Firefighters respond to emergency situations and primarily protect people, the environment and property from all types of accident and emergencies. They work closely with the local community to increase their level of fire safety awareness in order to help prevent fires and accidents occurring in the first place.
Firefighters promote fire safety and enforce fire safety standards in public and commercial premises by acting and advising on all matters relating to the protection of life and property from fire and other risks. Lectures, exercises, practice drills and other forms of training are an integral and ongoing part of the job.
Typical work activities
responding immediately and safely to emergency calls and requests for assistance;
attending emergency incidents including fires, road accidents, floods, bomb incidents, spillages of dangerous substances, and rail and air crashes;
rescuing trapped people and animals;
minimising distress and suffering, including giving first aid before ambulance crews arrive;safeguarding their own and other people's personal safety at all times;
responding quickly to unforeseen circumstances as they arise;
cleaning up and checking the site after dealing with an incident;
taking time to become familiar with local streets, roads and buildings around their own and nearby fire stations in order to respond to emergency calls with the utmost speed and efficiency;
inspecting and maintaining the appliance (fire engine) and its equipment, assisting in the testing of fire hydrants and checking emergency water supplies;
undertaking drills and physical training and taking part in training on techniques, use of equipment and related matters; maintaining the level of physical fitness necessary to carry out all the duties of a firefighter;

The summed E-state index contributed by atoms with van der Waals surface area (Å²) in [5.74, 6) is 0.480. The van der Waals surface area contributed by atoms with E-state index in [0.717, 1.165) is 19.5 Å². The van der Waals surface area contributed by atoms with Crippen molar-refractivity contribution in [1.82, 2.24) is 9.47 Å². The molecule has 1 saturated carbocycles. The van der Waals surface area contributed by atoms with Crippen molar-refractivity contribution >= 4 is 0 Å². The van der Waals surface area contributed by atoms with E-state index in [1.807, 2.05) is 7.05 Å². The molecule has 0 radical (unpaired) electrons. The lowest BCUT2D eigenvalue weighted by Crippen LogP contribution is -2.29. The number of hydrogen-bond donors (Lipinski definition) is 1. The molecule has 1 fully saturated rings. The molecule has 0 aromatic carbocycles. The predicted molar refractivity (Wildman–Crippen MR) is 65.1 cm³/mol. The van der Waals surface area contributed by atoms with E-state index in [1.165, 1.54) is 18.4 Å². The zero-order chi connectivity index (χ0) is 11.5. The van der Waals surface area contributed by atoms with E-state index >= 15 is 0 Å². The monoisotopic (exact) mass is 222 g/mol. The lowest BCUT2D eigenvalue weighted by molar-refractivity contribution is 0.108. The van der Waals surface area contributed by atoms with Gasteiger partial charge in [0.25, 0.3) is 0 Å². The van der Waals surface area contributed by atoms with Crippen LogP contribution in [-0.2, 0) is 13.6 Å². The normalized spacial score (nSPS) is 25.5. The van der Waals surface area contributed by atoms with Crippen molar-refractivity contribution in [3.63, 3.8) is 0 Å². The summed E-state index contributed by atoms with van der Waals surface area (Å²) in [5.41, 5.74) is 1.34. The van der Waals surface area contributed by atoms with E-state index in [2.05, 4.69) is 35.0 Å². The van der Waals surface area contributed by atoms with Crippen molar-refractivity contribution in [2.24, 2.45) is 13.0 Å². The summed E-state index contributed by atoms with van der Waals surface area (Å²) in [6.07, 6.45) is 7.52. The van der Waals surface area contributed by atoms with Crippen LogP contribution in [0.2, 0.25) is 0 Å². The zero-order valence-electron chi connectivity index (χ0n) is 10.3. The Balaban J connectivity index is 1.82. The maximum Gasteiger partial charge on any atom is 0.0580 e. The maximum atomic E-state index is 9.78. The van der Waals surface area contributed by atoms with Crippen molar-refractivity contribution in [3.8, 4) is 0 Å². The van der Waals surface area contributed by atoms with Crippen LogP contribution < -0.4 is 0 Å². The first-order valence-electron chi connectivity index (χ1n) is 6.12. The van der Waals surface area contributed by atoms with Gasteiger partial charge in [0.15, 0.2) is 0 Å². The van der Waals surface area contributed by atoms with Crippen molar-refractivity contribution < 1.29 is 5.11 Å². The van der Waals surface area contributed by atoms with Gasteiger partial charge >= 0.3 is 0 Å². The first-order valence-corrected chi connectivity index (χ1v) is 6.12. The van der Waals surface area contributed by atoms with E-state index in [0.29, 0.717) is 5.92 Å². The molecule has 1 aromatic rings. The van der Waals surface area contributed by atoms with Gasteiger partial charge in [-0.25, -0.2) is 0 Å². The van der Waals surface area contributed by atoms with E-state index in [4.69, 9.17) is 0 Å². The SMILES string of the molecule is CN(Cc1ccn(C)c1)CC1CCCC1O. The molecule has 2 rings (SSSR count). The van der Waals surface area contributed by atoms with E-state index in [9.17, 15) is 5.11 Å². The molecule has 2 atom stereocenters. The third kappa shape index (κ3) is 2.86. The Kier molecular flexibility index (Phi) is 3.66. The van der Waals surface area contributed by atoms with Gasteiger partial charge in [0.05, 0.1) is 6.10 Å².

maintaining links with the local community and educating and informing the public to help promote fire safety, e.g. giving talks in schools and to local organisations, and home visits to offer advice.
Managers within the service perform additional supervisory activities which include managing operational incidents and also directing the day-to-day tasks of personnel on fire stations. Tasks typically include:
assessing situations quickly and deciding on the best course of action;
directing the crew;
writing full incident reports;
budget administration and control;
allocation of personal and resources to achieve performance targets;
negotiating with representative bodies;
dealing with external agencies;
planning and resource management;
dealing with political aspects of the Authority.
The operational aspects of firefighting, albeit important, are a minor part of the job of a senior manager in a large service.
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